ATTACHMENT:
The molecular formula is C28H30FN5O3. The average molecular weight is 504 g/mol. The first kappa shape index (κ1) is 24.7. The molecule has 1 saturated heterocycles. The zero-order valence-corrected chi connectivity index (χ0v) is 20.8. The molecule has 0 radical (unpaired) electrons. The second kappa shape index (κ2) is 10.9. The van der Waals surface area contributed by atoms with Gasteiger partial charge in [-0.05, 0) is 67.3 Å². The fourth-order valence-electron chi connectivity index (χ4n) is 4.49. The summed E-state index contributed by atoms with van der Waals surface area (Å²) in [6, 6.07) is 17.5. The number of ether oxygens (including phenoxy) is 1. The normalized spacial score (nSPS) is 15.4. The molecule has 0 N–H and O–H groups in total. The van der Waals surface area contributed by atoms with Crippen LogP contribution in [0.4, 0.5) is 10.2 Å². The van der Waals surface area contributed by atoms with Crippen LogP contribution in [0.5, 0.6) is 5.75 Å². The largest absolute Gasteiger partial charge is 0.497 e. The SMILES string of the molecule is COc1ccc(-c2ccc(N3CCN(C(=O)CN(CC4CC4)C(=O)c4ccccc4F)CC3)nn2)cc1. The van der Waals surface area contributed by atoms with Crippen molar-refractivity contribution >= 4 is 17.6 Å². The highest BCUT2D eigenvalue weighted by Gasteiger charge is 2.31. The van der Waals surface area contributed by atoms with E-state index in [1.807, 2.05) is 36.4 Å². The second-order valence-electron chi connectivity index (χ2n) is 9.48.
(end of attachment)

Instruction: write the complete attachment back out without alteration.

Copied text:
The molecular formula is C28H30FN5O3. The average molecular weight is 504 g/mol. The first kappa shape index (κ1) is 24.7. The molecule has 1 saturated heterocycles. The zero-order valence-corrected chi connectivity index (χ0v) is 20.8. The molecule has 0 radical (unpaired) electrons. The second kappa shape index (κ2) is 10.9. The van der Waals surface area contributed by atoms with Gasteiger partial charge in [-0.05, 0) is 67.3 Å². The fourth-order valence-electron chi connectivity index (χ4n) is 4.49. The summed E-state index contributed by atoms with van der Waals surface area (Å²) in [6, 6.07) is 17.5. The number of ether oxygens (including phenoxy) is 1. The normalized spacial score (nSPS) is 15.4. The molecule has 0 N–H and O–H groups in total. The van der Waals surface area contributed by atoms with Crippen LogP contribution in [0.4, 0.5) is 10.2 Å². The van der Waals surface area contributed by atoms with Crippen LogP contribution in [0.5, 0.6) is 5.75 Å². The largest absolute Gasteiger partial charge is 0.497 e. The SMILES string of the molecule is COc1ccc(-c2ccc(N3CCN(C(=O)CN(CC4CC4)C(=O)c4ccccc4F)CC3)nn2)cc1. The van der Waals surface area contributed by atoms with Crippen molar-refractivity contribution >= 4 is 17.6 Å². The highest BCUT2D eigenvalue weighted by Gasteiger charge is 2.31. The van der Waals surface area contributed by atoms with E-state index in [1.807, 2.05) is 36.4 Å². The second-order valence-electron chi connectivity index (χ2n) is 9.48.